Rural BC Paramedics Being Left Behind By the Campbell Liberals and Health Minister
VICTORIA - The Minister of Health and the Campbell government have missed the point, and come up short in addressing rural BC’s paramedics issues of pay rates and training. Reclassifying ten communities as urban centres and making a minor increase in training money still doesn’t address the root cause of paramedic shortages throughout the province said Cariboo-South MLA Charlie Wyse today.
“While classification differences between remote, rural and urban paramedics is important on the pay scale side of the equation, it does not address the fact that it is far more profitable for a paramedic to work in a metropolitan centre. ,” said Wyse. “In rural communities throughout the Cariboo, paramedics are still paid very little for being on call in the community. This leaves huge gaps in service between rural and urban areas of BC.”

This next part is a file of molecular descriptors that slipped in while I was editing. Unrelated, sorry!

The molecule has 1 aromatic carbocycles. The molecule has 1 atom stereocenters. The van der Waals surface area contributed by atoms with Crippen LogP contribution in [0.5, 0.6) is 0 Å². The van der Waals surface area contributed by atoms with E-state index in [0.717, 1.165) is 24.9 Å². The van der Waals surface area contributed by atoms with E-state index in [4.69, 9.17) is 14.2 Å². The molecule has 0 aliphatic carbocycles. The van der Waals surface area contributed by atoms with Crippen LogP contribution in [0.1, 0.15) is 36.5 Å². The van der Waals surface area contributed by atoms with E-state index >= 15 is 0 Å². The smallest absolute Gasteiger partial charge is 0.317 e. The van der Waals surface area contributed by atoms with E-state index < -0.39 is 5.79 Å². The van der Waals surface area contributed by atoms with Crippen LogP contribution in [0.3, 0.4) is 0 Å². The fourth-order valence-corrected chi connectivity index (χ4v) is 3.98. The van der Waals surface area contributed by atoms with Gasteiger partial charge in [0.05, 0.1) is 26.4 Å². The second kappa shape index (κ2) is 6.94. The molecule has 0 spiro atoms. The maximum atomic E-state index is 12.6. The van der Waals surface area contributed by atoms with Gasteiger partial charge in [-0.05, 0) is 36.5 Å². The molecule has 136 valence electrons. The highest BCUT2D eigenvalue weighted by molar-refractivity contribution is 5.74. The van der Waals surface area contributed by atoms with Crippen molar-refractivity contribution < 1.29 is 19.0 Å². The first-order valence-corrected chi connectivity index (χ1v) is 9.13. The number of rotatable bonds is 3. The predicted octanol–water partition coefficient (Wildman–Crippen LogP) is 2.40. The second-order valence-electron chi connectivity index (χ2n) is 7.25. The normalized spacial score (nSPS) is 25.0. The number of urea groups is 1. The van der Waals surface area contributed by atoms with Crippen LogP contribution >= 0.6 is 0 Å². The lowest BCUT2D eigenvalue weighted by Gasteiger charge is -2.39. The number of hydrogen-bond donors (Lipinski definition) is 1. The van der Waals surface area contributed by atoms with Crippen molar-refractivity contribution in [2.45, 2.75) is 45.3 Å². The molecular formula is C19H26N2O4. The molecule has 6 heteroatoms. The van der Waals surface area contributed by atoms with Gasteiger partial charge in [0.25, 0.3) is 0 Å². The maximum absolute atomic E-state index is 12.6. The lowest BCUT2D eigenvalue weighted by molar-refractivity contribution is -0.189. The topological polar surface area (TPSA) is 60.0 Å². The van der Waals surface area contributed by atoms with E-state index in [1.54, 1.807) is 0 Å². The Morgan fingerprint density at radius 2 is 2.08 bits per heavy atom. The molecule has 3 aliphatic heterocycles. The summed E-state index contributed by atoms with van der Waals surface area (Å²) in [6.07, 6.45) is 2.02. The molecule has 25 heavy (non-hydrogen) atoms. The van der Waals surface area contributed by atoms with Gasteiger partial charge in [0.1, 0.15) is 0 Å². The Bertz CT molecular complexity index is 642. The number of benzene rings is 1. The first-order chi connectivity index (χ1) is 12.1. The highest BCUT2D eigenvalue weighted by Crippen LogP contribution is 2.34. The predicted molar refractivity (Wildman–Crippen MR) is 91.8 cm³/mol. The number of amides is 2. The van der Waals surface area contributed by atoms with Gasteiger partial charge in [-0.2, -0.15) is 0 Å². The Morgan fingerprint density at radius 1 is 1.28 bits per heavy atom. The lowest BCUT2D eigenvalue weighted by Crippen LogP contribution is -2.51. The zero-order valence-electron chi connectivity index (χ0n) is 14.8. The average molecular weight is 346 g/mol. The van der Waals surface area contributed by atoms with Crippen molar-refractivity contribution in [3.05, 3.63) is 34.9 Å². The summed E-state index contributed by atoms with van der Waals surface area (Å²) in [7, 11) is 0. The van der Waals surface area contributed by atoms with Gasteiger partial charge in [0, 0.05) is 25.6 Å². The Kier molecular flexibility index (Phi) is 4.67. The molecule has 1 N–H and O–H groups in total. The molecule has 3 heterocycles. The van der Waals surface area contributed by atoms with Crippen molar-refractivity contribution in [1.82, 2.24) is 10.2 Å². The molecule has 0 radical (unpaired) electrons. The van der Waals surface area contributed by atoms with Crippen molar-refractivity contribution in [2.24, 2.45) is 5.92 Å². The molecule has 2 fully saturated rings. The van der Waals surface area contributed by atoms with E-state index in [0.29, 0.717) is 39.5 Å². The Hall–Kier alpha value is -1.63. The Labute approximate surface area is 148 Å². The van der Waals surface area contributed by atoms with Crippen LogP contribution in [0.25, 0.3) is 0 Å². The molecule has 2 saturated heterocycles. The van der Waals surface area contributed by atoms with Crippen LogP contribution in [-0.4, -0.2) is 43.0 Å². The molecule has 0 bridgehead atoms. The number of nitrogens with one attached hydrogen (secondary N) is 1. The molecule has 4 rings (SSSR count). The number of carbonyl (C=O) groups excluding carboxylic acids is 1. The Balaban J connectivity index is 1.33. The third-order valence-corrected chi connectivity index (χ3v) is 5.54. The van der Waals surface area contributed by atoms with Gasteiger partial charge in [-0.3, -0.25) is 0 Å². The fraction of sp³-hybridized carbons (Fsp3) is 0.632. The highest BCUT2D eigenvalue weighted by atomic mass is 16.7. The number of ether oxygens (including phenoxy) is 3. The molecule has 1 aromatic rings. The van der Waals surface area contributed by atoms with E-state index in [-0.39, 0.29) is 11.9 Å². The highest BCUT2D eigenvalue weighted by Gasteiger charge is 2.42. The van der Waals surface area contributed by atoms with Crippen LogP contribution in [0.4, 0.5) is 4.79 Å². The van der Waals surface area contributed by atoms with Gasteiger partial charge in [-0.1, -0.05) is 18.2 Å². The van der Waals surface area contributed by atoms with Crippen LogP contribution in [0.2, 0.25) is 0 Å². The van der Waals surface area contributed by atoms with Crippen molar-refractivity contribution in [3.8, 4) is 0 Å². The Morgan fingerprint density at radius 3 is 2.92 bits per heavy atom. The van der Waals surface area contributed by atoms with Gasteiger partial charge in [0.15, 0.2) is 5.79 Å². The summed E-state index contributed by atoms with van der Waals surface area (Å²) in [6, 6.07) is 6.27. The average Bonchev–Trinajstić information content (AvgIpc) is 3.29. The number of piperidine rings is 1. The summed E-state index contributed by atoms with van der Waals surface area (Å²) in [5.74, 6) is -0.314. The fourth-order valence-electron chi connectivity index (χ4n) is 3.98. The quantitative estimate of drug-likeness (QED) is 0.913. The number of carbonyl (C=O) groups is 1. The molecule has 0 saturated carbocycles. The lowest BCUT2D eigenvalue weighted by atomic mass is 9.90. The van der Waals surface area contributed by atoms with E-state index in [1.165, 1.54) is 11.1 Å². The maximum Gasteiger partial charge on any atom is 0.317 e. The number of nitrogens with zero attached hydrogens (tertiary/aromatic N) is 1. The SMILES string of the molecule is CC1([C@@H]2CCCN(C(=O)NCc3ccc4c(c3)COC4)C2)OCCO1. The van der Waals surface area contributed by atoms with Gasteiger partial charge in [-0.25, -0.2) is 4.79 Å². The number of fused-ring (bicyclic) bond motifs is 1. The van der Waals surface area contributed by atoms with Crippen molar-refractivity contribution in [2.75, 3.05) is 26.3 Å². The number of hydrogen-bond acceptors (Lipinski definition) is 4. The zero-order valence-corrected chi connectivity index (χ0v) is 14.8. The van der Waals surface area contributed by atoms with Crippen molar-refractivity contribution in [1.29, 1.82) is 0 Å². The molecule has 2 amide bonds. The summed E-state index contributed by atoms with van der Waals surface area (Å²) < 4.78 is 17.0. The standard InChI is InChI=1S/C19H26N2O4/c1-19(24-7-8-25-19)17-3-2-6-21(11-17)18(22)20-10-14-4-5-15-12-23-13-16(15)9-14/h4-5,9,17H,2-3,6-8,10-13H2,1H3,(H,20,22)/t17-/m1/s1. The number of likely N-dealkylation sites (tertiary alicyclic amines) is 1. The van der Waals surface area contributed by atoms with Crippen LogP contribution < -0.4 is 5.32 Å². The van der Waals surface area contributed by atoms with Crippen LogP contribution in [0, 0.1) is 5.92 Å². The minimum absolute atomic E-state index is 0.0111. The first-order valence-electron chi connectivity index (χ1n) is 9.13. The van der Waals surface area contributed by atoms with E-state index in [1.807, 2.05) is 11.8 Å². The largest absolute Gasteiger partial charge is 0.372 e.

Remote paramedics are paid two dollars an hour to wear a pager on call, and are paid to scale when called upon. Rural paramedics are paid ten dollars an hour to be on call, while urban and metropolitan paramedics are paid to scale from the moment they are on call for their shift. This is a disparity that does little to promote rural and remote retention of paramedics.
The Ministry of Health reclassified some centres in the province from rural to urban. Ten communities were fortunate to get the designation, however none of the communities given the reclassification were in the Cariboo-South constituency.
“Given the pay structure, paramedics are choosing to work in urban and metropolitan areas to maximize their earning potential,” said Wyse. “We need to encourage paramedics to stay in the smaller communities so that those who live in these areas have adequate access to paramedic services.”
“Another key component to the rural and remote paramedic issue that the New Democrat Opposition and the Interior Rural Caucus pushed for was money for training,” Wyse said. “While the minister agreed to put more money into the training pot, it didn’t go far enough and rural and remote paramedics still lose their wage while training.”